BRILLIANT stuff! Ham on Rye is a book that I'd been wishing were written for years now, and meanwhile it had been all along: a book about kids and teenagers being just that - kids and teenagers in their rawest form. And it's also about teachers, principals and other public-school authorities acting like children and lunatics as well, and I absolutely love that. I was actually really surprised that kids, preteens and teenagers spoke in such a lewd, raunchy manner back in the 1920s and 30s, but I guess that was just a naivety on my part. And the things they did...well, I won't spoil it for you.
Bukowski starts the book from the age of 2, at his first memory, under a dining-room table while adults chatted away, and ends it at the age of 21. So we have a long, solid timeline with a whole lot of character development and sad, funny, outrageous anecdotes that bring to light why Charles Bukowski (AKA Henry Chinaski in his novels) turned out to be the way he was, with the very eccentric, but razor-sharp, mind he had. It's the story of a person destined to be an outcast just for being different, quiet, introspective, ruminative and plain old ugly.
Between an insane, cheap, abusive, anal-retentive father who for years beat him incessantly with his razor strop, and then, as a teenager, being covered from head to toe, front and back, with a horrific case of acne and gigantic boils that left scars all over his face and body - well, given he turned into a bookworm and lover of writing short stories as well - he was also destined for greatness. I mean, let's face it: Bukowski was, indeed, a writer with something to say, and so writing affirmed the tragedy which was his life from an early age: poor, abused, dejected, angry, and alone. He speaks of a nauseating whiteness that filled the air all around him and everyone else from the time he was 5. I found that so fascinating. It's no wonder he turned into a drinker at the age of 12 in order to escape the mundane, depressing world he grew up in and felt he had no other escape from, until he started reading books and then, after that, writing.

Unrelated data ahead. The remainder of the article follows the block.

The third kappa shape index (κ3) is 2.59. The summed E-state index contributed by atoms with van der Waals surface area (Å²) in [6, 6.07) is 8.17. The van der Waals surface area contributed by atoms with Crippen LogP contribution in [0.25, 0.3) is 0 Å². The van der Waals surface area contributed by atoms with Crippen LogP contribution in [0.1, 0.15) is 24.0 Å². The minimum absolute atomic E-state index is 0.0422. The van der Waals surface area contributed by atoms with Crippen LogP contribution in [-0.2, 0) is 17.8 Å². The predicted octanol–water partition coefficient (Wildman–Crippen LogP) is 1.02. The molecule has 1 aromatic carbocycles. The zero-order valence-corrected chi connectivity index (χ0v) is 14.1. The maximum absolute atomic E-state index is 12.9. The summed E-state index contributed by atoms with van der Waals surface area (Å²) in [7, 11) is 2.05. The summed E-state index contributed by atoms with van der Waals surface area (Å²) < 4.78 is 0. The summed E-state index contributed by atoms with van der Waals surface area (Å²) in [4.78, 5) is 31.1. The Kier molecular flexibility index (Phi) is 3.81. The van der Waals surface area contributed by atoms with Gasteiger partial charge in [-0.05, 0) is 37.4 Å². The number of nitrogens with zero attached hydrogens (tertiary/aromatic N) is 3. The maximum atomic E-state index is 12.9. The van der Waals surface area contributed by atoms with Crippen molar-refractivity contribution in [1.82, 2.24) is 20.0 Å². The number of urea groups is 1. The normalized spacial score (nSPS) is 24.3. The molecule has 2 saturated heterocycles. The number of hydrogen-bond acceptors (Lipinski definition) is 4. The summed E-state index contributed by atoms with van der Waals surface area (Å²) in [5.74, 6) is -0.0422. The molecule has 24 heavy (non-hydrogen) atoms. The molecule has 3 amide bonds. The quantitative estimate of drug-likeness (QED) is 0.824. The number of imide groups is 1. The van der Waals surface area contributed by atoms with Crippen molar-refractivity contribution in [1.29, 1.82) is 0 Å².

He became and always remained disillusioned by the rabble and their "American dream." He wasn't buying it. He saw through it all. To him, it was all just bullshit that stifled a person's individuality while offering false hope and an array of pathetic masks, that is, labels that really just amounted to embracing nothingness via gratifying the ego through man-made status and ignorance in a world where nothing really mattered at all. He was a nihilist, but one who wanted nothing more than to live the way he wanted to (9-to-5 life be damned!), preferably in isolation, away from Homo sapiens, while somehow denying that he was a misanthrope, yet having nothing but disdain for the human race.
There is one thing in the book that really surprised and disappointed me. Bukowski said in an interview once that he didn't lose his virginity till the age of 24, because he was an outcast and that that woman was the only woman who ever liked him. But there are three incidents in the book that tell otherwise. I'll only name one of them here so as to not give away too much: One time, while still a high-school student, he was at the beach with his really messed-up chick magnet of a friend, and a group of attractive, chipper girls walked up to them and called them cute. The girls wanted the BOTH of them to join them and have some good old-fashioned beach fun. Chinaski said to count him out. No one, including his friend, understood why. They asked what was wrong with him, and his friend told them that he's just weird. Well, yeah, he was weird, but that wasn't his problem. His problem was that he preferred to wallow in misery and remain self-loathing over his acne and boils rather than get what he was dying for - to get laid with a beautiful girl. And he could have. But he chose to just watch them all having fun from a distance in order to feed off of the contempt he had for them and his life, like some emo masochist.
At any rate, I loved this book and so was able to get through it quickly. It was simply captivating in its raw, unabashed realism. Bukowski could write about anything and make it interesting. I love that in a writer. It's what made him so great. I didn't like it as much as Post Office and Women, which were drop-dead hilarious from beginning to end, but it was a really fun read. His writing style did evolve and improve by the time he wrote it, which I really appreciated too.